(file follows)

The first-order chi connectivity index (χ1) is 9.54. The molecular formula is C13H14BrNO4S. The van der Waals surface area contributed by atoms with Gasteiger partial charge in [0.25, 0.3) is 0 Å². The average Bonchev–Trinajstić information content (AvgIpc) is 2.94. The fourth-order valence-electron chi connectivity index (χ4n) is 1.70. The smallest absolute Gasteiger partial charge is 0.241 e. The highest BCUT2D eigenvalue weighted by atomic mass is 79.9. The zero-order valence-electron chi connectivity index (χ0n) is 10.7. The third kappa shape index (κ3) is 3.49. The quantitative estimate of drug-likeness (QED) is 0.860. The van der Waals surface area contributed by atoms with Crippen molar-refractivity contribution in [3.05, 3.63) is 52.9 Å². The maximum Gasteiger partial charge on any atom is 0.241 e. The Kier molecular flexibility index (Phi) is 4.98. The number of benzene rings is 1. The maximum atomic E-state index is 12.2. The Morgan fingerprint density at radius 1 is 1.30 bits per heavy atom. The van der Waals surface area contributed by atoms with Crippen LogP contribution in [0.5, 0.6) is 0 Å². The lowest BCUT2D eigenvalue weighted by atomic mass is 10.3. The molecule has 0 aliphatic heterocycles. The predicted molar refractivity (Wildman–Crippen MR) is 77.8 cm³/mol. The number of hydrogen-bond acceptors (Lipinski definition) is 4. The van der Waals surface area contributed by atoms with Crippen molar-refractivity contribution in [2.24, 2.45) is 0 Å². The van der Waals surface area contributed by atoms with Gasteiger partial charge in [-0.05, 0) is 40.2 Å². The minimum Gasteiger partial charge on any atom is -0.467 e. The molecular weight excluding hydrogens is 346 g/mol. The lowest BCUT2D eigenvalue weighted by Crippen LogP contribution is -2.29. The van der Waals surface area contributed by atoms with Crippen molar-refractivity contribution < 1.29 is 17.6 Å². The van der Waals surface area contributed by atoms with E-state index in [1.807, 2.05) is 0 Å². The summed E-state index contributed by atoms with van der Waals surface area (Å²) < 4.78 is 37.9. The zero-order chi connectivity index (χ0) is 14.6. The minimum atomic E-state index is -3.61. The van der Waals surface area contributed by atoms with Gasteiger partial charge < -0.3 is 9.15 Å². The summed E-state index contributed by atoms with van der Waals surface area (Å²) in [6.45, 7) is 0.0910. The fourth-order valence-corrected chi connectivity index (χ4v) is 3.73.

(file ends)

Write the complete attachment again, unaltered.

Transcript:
The first-order chi connectivity index (χ1) is 9.54. The molecular formula is C13H14BrNO4S. The van der Waals surface area contributed by atoms with Gasteiger partial charge in [0.25, 0.3) is 0 Å². The average Bonchev–Trinajstić information content (AvgIpc) is 2.94. The fourth-order valence-electron chi connectivity index (χ4n) is 1.70. The smallest absolute Gasteiger partial charge is 0.241 e. The highest BCUT2D eigenvalue weighted by atomic mass is 79.9. The zero-order valence-electron chi connectivity index (χ0n) is 10.7. The third kappa shape index (κ3) is 3.49. The quantitative estimate of drug-likeness (QED) is 0.860. The van der Waals surface area contributed by atoms with Crippen molar-refractivity contribution in [3.05, 3.63) is 52.9 Å². The maximum Gasteiger partial charge on any atom is 0.241 e. The Kier molecular flexibility index (Phi) is 4.98. The number of benzene rings is 1. The maximum atomic E-state index is 12.2. The Morgan fingerprint density at radius 1 is 1.30 bits per heavy atom. The van der Waals surface area contributed by atoms with Crippen LogP contribution in [0.5, 0.6) is 0 Å². The lowest BCUT2D eigenvalue weighted by atomic mass is 10.3. The molecule has 0 aliphatic heterocycles. The predicted molar refractivity (Wildman–Crippen MR) is 77.8 cm³/mol. The number of hydrogen-bond acceptors (Lipinski definition) is 4. The van der Waals surface area contributed by atoms with Crippen molar-refractivity contribution in [2.24, 2.45) is 0 Å². The van der Waals surface area contributed by atoms with Gasteiger partial charge in [-0.05, 0) is 40.2 Å². The minimum Gasteiger partial charge on any atom is -0.467 e. The molecular weight excluding hydrogens is 346 g/mol. The lowest BCUT2D eigenvalue weighted by Crippen LogP contribution is -2.29. The van der Waals surface area contributed by atoms with Crippen molar-refractivity contribution < 1.29 is 17.6 Å². The van der Waals surface area contributed by atoms with E-state index in [1.807, 2.05) is 0 Å². The summed E-state index contributed by atoms with van der Waals surface area (Å²) < 4.78 is 37.9. The zero-order chi connectivity index (χ0) is 14.6. The minimum atomic E-state index is -3.61. The van der Waals surface area contributed by atoms with Gasteiger partial charge < -0.3 is 9.15 Å². The summed E-state index contributed by atoms with van der Waals surface area (Å²) in [6.45, 7) is 0.0910. The fourth-order valence-corrected chi connectivity index (χ4v) is 3.73.